Update: Sutter Health released a statement Wednesday morning saying that its systems were back up as of 2 a.m.
Below is the original story:
Sutter Health facilities in the Northern San Joaquin Valley and elsewhere were hit with a systemwide failure Tuesday, affecting patients' ability to make appointments, forcing cancellations of elective surgeries and delaying lab tests.
In Stanislaus County, thousands of patients are unable to schedule appointments with their doctors at Sutter Gould Medical Foundation clinics due to the problem affecting numerous Sutter locations in Northern California. The system failure starting Monday night caused problems with accessing patients' electronic health records, emails and phone usage, Sutter spokespeople said.
Patients calling Sutter Gould's appointment line Tuesday were told they could not schedule routine appointments. The outage also affected online appointment applications and some of the normal patient services at the 423-bed Memorial Medical Center in Modesto and the Sutter Gould urgent care clinic on Coffee Road.
Patients who already have scheduled appointments at Sutter Gould clinics were advised to arrive for visits with their doctor. The emergency departments at Memorial and other hospitals remained open.
Craig Baize, communications manager for Sutter’s Valley Area, said nonemergency elective surgeries were canceled Tuesday at Memorial; affected patients will be contacted to reschedule the procedures.
Baize said Tuesday afternoon that Sutter is working to get the phone and appointment-scheduling systems running as soon as possible. “Patients can call their physicians office periodically to check if we are able to reschedule their appointments at that time,” Baize said.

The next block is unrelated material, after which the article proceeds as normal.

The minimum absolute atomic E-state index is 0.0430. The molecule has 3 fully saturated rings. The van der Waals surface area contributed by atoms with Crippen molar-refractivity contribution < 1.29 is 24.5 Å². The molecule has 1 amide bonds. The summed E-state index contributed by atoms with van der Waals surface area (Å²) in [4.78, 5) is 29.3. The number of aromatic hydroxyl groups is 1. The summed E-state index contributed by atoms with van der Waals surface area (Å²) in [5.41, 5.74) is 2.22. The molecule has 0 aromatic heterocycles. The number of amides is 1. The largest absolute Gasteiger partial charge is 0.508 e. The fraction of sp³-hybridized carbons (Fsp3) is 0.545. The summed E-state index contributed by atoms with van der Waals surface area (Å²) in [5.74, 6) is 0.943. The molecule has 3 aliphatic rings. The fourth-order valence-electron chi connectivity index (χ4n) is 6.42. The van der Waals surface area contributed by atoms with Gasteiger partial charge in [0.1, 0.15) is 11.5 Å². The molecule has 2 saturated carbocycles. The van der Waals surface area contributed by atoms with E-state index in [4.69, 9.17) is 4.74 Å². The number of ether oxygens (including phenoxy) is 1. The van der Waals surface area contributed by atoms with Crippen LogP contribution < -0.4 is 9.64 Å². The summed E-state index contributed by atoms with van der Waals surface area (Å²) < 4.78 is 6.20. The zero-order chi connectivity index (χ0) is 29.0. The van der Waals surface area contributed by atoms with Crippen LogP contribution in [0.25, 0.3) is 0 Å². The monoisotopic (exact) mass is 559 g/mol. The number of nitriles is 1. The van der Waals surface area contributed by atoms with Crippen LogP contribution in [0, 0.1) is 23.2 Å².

Sacramento-based Sutter Health operates a network of hospitals, surgery centers and physician offices in Sacramento, the Bay Area and the Northern San Joaquin Valley. Sutter Gould has more than 325 health care providers serving about 250,000 patients at locations in Stanislaus, San Joaquin and Merced counties.
Sutter Health spokesman Gary Zavoral told the Sacramento Bee the widespread outage was caused by an electronic failure after a fire suppression system activated in an information services building. Beside facilities in Stanislaus County, other centers impacted included the Sutter Medical Health Center in Sacramento, the Sutter Davis Hospital and the Sutter Roseville Medical Center.
According to Sutter, backup procedures were in place to ensure that emergency services and patient care were provided at the same quality as usual. Clinics remained open and staff were using paper records to accommodate patients who came through the doors.
"We have implemented our downtime procedures and are working to restore the system,” Sutter spokeswoman Leslie Meiring said. "Our services are open, although some services may need to be delayed or rescheduled.”
In the most recent update, Baize said technical staff were making progress toward restoring functionality of the services for facilities in Stanislaus County. He said updates could be released Tuesday evening on patients’ ability to make appointments with doctors Wednesday.
The Sacramento Bee contributed to this report.